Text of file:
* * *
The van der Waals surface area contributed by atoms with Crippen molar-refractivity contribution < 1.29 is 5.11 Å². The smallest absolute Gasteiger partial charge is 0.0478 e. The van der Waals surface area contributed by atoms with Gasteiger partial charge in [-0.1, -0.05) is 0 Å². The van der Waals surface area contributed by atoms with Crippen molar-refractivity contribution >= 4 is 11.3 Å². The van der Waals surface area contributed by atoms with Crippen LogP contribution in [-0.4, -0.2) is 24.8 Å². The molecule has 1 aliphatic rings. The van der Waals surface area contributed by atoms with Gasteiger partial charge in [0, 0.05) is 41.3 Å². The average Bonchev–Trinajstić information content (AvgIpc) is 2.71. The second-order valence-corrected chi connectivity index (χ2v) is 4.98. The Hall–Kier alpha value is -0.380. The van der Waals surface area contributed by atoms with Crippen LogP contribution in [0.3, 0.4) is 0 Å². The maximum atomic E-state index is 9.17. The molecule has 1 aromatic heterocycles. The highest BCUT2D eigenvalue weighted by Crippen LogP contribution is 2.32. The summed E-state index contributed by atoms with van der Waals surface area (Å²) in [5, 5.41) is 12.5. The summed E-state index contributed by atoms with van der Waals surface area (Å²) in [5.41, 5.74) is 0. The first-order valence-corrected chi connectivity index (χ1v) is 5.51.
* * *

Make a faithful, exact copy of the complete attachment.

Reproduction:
The van der Waals surface area contributed by atoms with Crippen molar-refractivity contribution < 1.29 is 5.11 Å². The smallest absolute Gasteiger partial charge is 0.0478 e. The van der Waals surface area contributed by atoms with Gasteiger partial charge in [-0.1, -0.05) is 0 Å². The van der Waals surface area contributed by atoms with Crippen molar-refractivity contribution >= 4 is 11.3 Å². The van der Waals surface area contributed by atoms with Crippen LogP contribution in [-0.4, -0.2) is 24.8 Å². The molecule has 1 aliphatic rings. The van der Waals surface area contributed by atoms with Gasteiger partial charge in [0, 0.05) is 41.3 Å². The average Bonchev–Trinajstić information content (AvgIpc) is 2.71. The second-order valence-corrected chi connectivity index (χ2v) is 4.98. The Hall–Kier alpha value is -0.380. The van der Waals surface area contributed by atoms with Crippen LogP contribution in [0.3, 0.4) is 0 Å². The maximum atomic E-state index is 9.17. The molecule has 1 aromatic heterocycles. The highest BCUT2D eigenvalue weighted by Crippen LogP contribution is 2.32. The summed E-state index contributed by atoms with van der Waals surface area (Å²) in [5, 5.41) is 12.5. The summed E-state index contributed by atoms with van der Waals surface area (Å²) in [5.41, 5.74) is 0. The first-order valence-corrected chi connectivity index (χ1v) is 5.51.